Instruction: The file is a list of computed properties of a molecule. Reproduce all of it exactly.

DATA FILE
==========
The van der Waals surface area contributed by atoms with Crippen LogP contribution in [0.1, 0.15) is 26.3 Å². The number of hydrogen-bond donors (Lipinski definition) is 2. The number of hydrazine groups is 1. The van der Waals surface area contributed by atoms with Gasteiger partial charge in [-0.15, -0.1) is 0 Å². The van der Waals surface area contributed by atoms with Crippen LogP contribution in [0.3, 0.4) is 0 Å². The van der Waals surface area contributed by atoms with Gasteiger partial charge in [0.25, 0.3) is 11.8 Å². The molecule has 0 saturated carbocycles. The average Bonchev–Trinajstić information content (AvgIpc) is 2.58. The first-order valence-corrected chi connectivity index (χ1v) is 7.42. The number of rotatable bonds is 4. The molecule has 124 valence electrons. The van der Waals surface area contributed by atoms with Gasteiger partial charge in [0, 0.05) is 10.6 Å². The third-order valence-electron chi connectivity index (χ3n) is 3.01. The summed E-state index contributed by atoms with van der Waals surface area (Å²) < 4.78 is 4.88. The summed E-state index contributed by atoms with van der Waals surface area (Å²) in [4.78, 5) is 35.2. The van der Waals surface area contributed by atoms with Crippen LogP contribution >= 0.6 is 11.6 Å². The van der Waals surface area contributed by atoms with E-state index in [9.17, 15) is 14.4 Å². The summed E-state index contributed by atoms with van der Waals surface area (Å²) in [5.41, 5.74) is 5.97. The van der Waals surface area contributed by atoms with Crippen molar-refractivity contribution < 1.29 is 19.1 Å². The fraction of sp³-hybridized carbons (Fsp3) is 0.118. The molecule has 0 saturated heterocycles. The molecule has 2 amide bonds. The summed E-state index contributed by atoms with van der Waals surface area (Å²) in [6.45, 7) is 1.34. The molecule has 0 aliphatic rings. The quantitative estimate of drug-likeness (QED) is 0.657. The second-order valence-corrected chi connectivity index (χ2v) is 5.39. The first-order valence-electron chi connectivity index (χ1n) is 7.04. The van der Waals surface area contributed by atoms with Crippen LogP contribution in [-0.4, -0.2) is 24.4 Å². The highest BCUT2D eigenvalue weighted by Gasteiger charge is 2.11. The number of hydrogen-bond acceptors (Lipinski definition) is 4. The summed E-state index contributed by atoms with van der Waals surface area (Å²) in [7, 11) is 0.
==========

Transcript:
The van der Waals surface area contributed by atoms with Crippen LogP contribution in [0.1, 0.15) is 26.3 Å². The number of hydrogen-bond donors (Lipinski definition) is 2. The number of hydrazine groups is 1. The van der Waals surface area contributed by atoms with Gasteiger partial charge in [-0.15, -0.1) is 0 Å². The van der Waals surface area contributed by atoms with Crippen LogP contribution in [0.3, 0.4) is 0 Å². The van der Waals surface area contributed by atoms with Gasteiger partial charge in [0.25, 0.3) is 11.8 Å². The molecule has 0 saturated carbocycles. The average Bonchev–Trinajstić information content (AvgIpc) is 2.58. The first-order valence-corrected chi connectivity index (χ1v) is 7.42. The number of rotatable bonds is 4. The molecule has 124 valence electrons. The van der Waals surface area contributed by atoms with Gasteiger partial charge in [0, 0.05) is 10.6 Å². The third-order valence-electron chi connectivity index (χ3n) is 3.01. The summed E-state index contributed by atoms with van der Waals surface area (Å²) < 4.78 is 4.88. The summed E-state index contributed by atoms with van der Waals surface area (Å²) in [4.78, 5) is 35.2. The van der Waals surface area contributed by atoms with Crippen LogP contribution >= 0.6 is 11.6 Å². The van der Waals surface area contributed by atoms with E-state index in [9.17, 15) is 14.4 Å². The summed E-state index contributed by atoms with van der Waals surface area (Å²) in [5.41, 5.74) is 5.97. The van der Waals surface area contributed by atoms with Crippen molar-refractivity contribution < 1.29 is 19.1 Å². The fraction of sp³-hybridized carbons (Fsp3) is 0.118. The molecule has 0 saturated heterocycles. The molecule has 2 amide bonds. The summed E-state index contributed by atoms with van der Waals surface area (Å²) in [6.45, 7) is 1.34. The molecule has 0 aliphatic rings. The quantitative estimate of drug-likeness (QED) is 0.657. The second-order valence-corrected chi connectivity index (χ2v) is 5.39. The first-order valence-electron chi connectivity index (χ1n) is 7.04. The van der Waals surface area contributed by atoms with Crippen LogP contribution in [-0.4, -0.2) is 24.4 Å². The highest BCUT2D eigenvalue weighted by Gasteiger charge is 2.11. The number of hydrogen-bond acceptors (Lipinski definition) is 4. The summed E-state index contributed by atoms with van der Waals surface area (Å²) in [7, 11) is 0.